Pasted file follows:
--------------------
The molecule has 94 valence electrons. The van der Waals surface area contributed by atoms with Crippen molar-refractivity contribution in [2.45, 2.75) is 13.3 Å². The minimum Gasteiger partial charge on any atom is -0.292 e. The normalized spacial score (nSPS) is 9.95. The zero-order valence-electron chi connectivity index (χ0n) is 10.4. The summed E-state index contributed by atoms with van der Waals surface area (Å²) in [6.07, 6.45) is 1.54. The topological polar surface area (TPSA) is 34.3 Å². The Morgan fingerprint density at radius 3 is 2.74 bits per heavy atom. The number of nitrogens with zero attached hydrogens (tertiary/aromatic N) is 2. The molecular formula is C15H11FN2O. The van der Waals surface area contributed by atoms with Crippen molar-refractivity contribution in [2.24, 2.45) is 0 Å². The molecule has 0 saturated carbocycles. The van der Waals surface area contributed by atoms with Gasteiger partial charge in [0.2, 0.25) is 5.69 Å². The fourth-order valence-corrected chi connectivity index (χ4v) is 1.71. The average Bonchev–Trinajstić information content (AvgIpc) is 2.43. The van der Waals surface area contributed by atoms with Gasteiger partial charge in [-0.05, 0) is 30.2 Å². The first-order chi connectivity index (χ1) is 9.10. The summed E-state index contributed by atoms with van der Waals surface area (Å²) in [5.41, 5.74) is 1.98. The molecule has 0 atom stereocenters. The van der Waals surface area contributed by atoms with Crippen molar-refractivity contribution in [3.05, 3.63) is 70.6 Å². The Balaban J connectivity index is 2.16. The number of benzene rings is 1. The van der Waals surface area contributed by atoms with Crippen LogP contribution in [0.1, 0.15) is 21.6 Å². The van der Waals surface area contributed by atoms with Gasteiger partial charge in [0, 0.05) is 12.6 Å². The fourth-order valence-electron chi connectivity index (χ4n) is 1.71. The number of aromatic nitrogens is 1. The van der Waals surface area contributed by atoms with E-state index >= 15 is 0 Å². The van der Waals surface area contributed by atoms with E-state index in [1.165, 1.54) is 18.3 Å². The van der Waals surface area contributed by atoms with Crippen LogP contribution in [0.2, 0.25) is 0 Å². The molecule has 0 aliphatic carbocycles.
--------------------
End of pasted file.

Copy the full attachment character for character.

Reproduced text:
The molecule has 94 valence electrons. The van der Waals surface area contributed by atoms with Crippen molar-refractivity contribution in [2.45, 2.75) is 13.3 Å². The minimum Gasteiger partial charge on any atom is -0.292 e. The normalized spacial score (nSPS) is 9.95. The zero-order valence-electron chi connectivity index (χ0n) is 10.4. The summed E-state index contributed by atoms with van der Waals surface area (Å²) in [6.07, 6.45) is 1.54. The topological polar surface area (TPSA) is 34.3 Å². The Morgan fingerprint density at radius 3 is 2.74 bits per heavy atom. The number of nitrogens with zero attached hydrogens (tertiary/aromatic N) is 2. The molecular formula is C15H11FN2O. The van der Waals surface area contributed by atoms with Crippen molar-refractivity contribution in [2.24, 2.45) is 0 Å². The molecule has 0 saturated carbocycles. The van der Waals surface area contributed by atoms with Gasteiger partial charge in [0.2, 0.25) is 5.69 Å². The fourth-order valence-corrected chi connectivity index (χ4v) is 1.71. The average Bonchev–Trinajstić information content (AvgIpc) is 2.43. The van der Waals surface area contributed by atoms with Gasteiger partial charge in [-0.05, 0) is 30.2 Å². The first-order chi connectivity index (χ1) is 9.10. The summed E-state index contributed by atoms with van der Waals surface area (Å²) in [5.41, 5.74) is 1.98. The molecule has 0 atom stereocenters. The van der Waals surface area contributed by atoms with Crippen molar-refractivity contribution in [3.05, 3.63) is 70.6 Å². The Balaban J connectivity index is 2.16. The number of benzene rings is 1. The van der Waals surface area contributed by atoms with Crippen LogP contribution in [0.1, 0.15) is 21.6 Å². The van der Waals surface area contributed by atoms with Gasteiger partial charge in [0, 0.05) is 12.6 Å². The fourth-order valence-electron chi connectivity index (χ4n) is 1.71. The number of aromatic nitrogens is 1. The van der Waals surface area contributed by atoms with E-state index >= 15 is 0 Å². The van der Waals surface area contributed by atoms with E-state index in [1.165, 1.54) is 18.3 Å². The van der Waals surface area contributed by atoms with Crippen LogP contribution in [0.2, 0.25) is 0 Å². The molecule has 0 aliphatic carbocycles.